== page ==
Referendum planned for next May on future governance.
Plans to accelerate participatory democracy through people power in Newham, and a referendum which could change how the borough is governed for the first time in a generation, were passed last night (Wednesday 21 October) by Newham Council.
The proposals – in line with Mayor Rokhsana Fiaz’s manifesto commitment to extend democracy, transparency and accountability and hold a referendum on the current Mayoral model – have been developed under a new ‘People Power Participation and Co-Production Framework’. Measures will include the country’s first ever standing citizens’ assembly, building on other innovative approaches already underway.
As part of the plans, Councillors also voted to commit the authority to hold a referendum on the future governance model for Newham, including the directly elected Mayoral model, which has been in place since 2002.
The decision means Newham voters will have the opportunity to choose between two distinct models for the council – the currently directly elected “Mayor Model” and a “Committee Model” – at a referendum on May 6, 2021.
The decision to hold a vote fulfils Mayor Fiaz’s 2018 election pledge to hold a referendum on having a directly elected Mayor by 2021 and “change the way the Council works so that we build a culture of trust and openness that involves our residents in our decision making”.
The referendum is amongst a range of measures designed to increase the role of residents in decision making; embed principles of participatory democracy and bolster the role of councillors, and put ‘People Power’ at the heart of local democracy in Newham. It follows recommendations of the independent Democracy and Civic Participation Commission, published in July 2020.
Councillors agreed to trial a standing citizens’ assembly from May 2021 for a year, giving residents the chance to directly impact how decisions that affect their lives are taken forward. This builds upon existing local Citizens Assemblies and Forums on issues from Climate Emergency to budget spending, on co-production and co-design principles and further opening up transparency and decision making.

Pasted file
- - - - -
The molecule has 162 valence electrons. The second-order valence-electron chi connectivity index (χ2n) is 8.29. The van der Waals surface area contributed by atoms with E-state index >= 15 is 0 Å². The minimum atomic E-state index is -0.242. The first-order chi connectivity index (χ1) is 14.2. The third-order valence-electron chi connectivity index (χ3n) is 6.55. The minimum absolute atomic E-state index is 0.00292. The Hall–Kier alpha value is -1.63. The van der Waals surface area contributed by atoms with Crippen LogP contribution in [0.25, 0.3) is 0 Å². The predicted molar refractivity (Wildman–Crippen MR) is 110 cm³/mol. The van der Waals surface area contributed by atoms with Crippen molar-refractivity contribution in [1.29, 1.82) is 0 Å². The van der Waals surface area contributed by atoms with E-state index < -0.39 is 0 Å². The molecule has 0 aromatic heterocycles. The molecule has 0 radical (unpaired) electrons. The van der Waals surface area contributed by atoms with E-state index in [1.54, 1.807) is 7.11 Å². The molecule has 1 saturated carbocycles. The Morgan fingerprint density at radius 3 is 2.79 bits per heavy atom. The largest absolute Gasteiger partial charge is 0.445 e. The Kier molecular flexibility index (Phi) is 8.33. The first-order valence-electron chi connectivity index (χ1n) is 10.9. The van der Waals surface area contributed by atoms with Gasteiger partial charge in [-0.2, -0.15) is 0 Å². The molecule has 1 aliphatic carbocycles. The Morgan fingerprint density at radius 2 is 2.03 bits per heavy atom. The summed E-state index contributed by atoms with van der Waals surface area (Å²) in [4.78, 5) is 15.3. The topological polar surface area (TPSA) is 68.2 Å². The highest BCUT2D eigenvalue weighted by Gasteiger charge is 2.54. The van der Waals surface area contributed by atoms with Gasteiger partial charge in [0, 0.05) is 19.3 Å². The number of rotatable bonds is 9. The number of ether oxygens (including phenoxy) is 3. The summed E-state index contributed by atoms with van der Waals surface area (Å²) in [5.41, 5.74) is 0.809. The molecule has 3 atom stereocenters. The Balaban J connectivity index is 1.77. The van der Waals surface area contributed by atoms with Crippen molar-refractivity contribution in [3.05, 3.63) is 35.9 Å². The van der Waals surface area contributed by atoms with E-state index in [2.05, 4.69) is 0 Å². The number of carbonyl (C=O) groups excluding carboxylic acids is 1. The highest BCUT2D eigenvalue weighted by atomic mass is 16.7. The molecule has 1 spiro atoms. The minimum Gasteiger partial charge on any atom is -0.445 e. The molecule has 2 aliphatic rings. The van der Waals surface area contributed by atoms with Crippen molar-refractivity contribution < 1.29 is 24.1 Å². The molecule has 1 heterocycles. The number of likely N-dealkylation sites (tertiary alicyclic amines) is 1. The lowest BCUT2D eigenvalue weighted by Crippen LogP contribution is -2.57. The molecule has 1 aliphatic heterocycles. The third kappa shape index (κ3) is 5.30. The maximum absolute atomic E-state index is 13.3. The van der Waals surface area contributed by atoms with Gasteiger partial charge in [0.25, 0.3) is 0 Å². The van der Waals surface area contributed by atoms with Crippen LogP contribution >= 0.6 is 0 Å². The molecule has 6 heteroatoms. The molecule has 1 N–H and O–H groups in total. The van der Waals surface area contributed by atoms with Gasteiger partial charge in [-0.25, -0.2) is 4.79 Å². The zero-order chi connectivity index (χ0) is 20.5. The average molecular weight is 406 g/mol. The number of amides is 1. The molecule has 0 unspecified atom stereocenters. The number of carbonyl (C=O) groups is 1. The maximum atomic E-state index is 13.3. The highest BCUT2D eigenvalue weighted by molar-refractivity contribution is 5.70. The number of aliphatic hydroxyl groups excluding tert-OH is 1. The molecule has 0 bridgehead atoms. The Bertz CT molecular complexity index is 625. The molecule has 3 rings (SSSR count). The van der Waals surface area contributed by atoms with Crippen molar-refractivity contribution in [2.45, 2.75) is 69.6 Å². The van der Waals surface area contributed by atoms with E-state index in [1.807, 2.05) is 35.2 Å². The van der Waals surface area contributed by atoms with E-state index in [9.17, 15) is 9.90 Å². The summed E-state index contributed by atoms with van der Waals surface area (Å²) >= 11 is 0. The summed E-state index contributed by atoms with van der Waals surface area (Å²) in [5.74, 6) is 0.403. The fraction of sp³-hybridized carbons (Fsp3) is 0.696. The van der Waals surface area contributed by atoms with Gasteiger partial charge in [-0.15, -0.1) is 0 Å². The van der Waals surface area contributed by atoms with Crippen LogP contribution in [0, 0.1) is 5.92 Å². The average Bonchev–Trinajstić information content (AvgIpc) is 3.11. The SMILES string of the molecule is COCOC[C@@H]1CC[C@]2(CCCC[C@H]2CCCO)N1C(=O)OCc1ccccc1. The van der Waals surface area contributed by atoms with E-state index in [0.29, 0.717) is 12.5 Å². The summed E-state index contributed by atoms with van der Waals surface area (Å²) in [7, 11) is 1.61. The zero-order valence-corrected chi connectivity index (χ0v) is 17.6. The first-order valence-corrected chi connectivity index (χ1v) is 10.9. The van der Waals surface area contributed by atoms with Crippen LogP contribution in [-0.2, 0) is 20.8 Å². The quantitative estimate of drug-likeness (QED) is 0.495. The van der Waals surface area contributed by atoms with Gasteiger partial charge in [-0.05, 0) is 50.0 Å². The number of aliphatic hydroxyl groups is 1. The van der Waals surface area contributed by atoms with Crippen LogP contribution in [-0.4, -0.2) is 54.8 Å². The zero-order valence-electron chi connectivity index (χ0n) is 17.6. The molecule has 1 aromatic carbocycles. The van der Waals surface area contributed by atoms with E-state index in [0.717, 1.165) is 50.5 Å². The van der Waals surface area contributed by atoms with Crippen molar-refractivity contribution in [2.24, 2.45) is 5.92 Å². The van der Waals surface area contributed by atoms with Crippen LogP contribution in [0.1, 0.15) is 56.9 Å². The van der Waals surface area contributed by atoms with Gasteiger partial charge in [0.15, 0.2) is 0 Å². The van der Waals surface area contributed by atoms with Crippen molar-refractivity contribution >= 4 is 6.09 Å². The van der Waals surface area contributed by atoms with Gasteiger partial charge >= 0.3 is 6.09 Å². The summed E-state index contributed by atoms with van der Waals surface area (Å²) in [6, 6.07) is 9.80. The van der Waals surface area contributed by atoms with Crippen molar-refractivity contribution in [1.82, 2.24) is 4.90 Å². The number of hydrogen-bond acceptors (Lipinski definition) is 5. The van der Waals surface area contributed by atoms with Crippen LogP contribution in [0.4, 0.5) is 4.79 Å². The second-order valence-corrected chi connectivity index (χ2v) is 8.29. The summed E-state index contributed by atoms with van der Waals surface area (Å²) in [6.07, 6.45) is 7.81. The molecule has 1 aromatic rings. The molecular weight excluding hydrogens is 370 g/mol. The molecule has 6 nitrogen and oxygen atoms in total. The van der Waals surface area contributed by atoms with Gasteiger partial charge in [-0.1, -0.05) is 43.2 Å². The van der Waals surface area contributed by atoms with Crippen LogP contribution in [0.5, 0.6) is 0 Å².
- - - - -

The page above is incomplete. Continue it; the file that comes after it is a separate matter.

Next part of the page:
Mayor Fiaz said: “I was elected on a platform to transform Newham and pledged to change the culture, structure and governance of the Council. This is a bold vision where Newham becomes a beacon for participatory democracy.
“The Covid-19 pandemic has both highlighted and exacerbated existing inequalities and injustices, creating further barriers to democratic participation. The disproportionate impact on some populations – in particular black and minority ethnic communities – has been acutely clear, including in Newham. Addressing this democratic deficit is central to our determination to create an environment where people no longer feel disconnected from the decisions that affect their lives.
“Participatory democracy is about the real and genuine involvement of all our residents in the decisions that affect their lives, and in how the future of the borough is shaped. It is about ensuring that all voices are heard – such as our young people and those who are often marginalised or excluded by the processes in which our political decision making takes place. We will put in place new and innovative plans, such as having a standing assembly to really build on the participatory initiatives already in place.
“We want this new People Power to have real teeth, to empower local people to work with us to shape how our policies are taken forward, and also how our resources are prioritised. Importantly, People Power will significantly build upon the vital relationships that proved so important during the Covid pandemic, including with our voluntary, community and faith groups.
“These plans go hand-in-hand with our priorities to invest more in our young people, and to tackle the obstacles that can disenfranchise people due to poverty and inequality through Community Wealth Building. Moreover, we will create the positive means of involving people as a strong response to the minority of corrosive elements that too often toxify civic engagement, in particular through social media.
“In Newham, we are building this new framework for People Power with concrete proposals to affect significant change, which is part of the global movement for real democratic empowerment. The measures we agreed at Full Council seek to make Newham a beacon for participatory democracy in this country, and part of that emerging movement across the world. The council is committed to listening to residents and involving them in decision making, to build a system of genuine ‘people power’.”